A hot topic and trend of the games industry is modularity, or the process of organizing groups of assets into reusable, inter-linkable modules to form larger structures and environments. The core idea is reusing as much work as possible in order to save memory, improve load times, and streamline production. There are however drawbacks to overcome with these methods. Creating variation in surfaces is important so that repetition of modules is not noticeable, and a viewer feels immersed in a realistic environment.
One of the biggest issues with real-time environments is that we cannot do all the creation in-engine. As artists, we rely on a plethora of programs that all get consolidated into a workflow, with the final product reaching the engine. This is a challenge because it is important that the whole scene shares consistent and equal detail, rather than inconsistent pockets of micro detail where one spent more time. This requires a lot of rapid iteration and early testing. With the current next gen tools and engines, it is possible to add detail within the final scene by leveraging the use of advanced materials/shaders to increase the visual quality across the scene and break up repetition.
In this article I aim to share my experiences learned in creating environment art for virtual reality (VR) games that can be applied to any 3D application or experience.
Understanding how elements of architecture come together to form details and interesting spaces is just as important as knowing level design strategies of how to convey importance to a user when it comes to creating modular assets. Understanding how to simplify visuals into believable and reusable prefabs while working within design and hardware constraints is all a balancing act that gets easier with practice and study. In addition, this plays into how we as artists look at reference and decide which assets to make first. I highly recommend aiming for the minimum amount of work, or the maximum amount of reusability when beginning a scene. Iterative strategies such as this improve the overall quality without stretching budget, as well as inform next steps.
The biggest difference between games and commercial applications should be that the art created accommodates a player whereas, in commercial, our art accommodates a consumer. While a player is still a consumer, a game has rules and mechanics that must be emphasized in the layout and design of our spaces to accent what makes the game fun. Poor level design begets a poor user experience. Whereas with just a consumer, we must focus on an invitation to someplace comfortable and easy on the eyes. With VR, these lines are merging together regardless of the application you are making, whether it’s a game or an experience. Games typically require more lateral thinking and communication between artists, designers, and programmers; it is important to get feedback early so as not to cause problems down the line.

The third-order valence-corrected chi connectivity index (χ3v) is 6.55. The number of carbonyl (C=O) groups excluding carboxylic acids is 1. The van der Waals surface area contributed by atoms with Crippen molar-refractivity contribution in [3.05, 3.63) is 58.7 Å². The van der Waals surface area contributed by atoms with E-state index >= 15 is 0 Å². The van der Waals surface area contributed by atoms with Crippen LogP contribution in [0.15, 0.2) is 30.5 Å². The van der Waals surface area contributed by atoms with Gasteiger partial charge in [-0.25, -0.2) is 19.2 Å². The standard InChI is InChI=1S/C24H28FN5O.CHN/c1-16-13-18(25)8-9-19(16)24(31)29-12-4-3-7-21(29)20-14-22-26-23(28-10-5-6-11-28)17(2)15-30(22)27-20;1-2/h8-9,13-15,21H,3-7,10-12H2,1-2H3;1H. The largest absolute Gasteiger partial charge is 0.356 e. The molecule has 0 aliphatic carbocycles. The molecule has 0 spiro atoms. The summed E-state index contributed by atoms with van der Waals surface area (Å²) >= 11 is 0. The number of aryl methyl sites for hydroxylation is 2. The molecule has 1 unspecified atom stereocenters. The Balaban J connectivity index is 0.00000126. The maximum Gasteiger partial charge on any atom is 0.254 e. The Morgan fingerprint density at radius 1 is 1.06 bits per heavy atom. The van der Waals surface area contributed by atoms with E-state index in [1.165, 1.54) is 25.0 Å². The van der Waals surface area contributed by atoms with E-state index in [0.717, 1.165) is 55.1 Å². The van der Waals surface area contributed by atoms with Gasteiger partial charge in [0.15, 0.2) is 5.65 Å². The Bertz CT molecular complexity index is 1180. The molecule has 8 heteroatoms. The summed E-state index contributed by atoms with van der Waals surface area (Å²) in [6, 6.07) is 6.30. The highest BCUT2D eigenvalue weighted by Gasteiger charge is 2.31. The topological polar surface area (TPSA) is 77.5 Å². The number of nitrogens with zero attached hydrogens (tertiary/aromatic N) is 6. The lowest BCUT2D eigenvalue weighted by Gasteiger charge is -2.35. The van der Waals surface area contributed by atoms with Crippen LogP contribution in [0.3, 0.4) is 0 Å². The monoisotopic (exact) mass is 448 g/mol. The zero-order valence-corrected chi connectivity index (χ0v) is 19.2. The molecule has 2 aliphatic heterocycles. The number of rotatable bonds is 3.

As we build our interlocking assets, we must always check out the pieces in the engine, seeing how simple untextured or textured models line up or don’t line up when trying to put pieces together to form simple structures. During these tests of assets the key things to check are:
Ease of use: Does the asset line up well with others? Is the pivot point of the mesh in the correct spot and snapped to the grid? Overall, is it not a hassle for you to use?
Repetition: Do we need new pieces to break up a kit that maybe is too small? If the viewer can easily see each piece and notice the prefab architecture we will have a hard time immersing people in a space.
Forms and shapes: Does everything have a unique silhouette and play with light well in the engine? Or does a flat surface break up well?
Composition: Is everything working together? Can an interesting image be composed?
Readability, color/detail, scale and the first two seconds: This is a later check after getting in some texture and base lighting for a scene. Make sure that pathing is visible or importance is conveyed right away. To get this right we may need more assets, or sometimes, less. This is all about visual balance and iterating quickly from rough geo and textures to final assets.
Learning how to think as a designer and understand how your work affects the whole process of development as well as the viewer experience is what ultimately allows you to make subjective decisions that can improve the design or limit cluttering of conveyance. Understanding why real-world places look and feel a certain way or how a shape suggests use of an object is the core of being an artist and a designer. I see a lot of technical breakdowns but understanding and studying these fundamentals through observing references will make you better, faster. Technology is just a tool. Modularity is a set of wrenches in the tool box. Building an airplane is easy if you know what you are doing.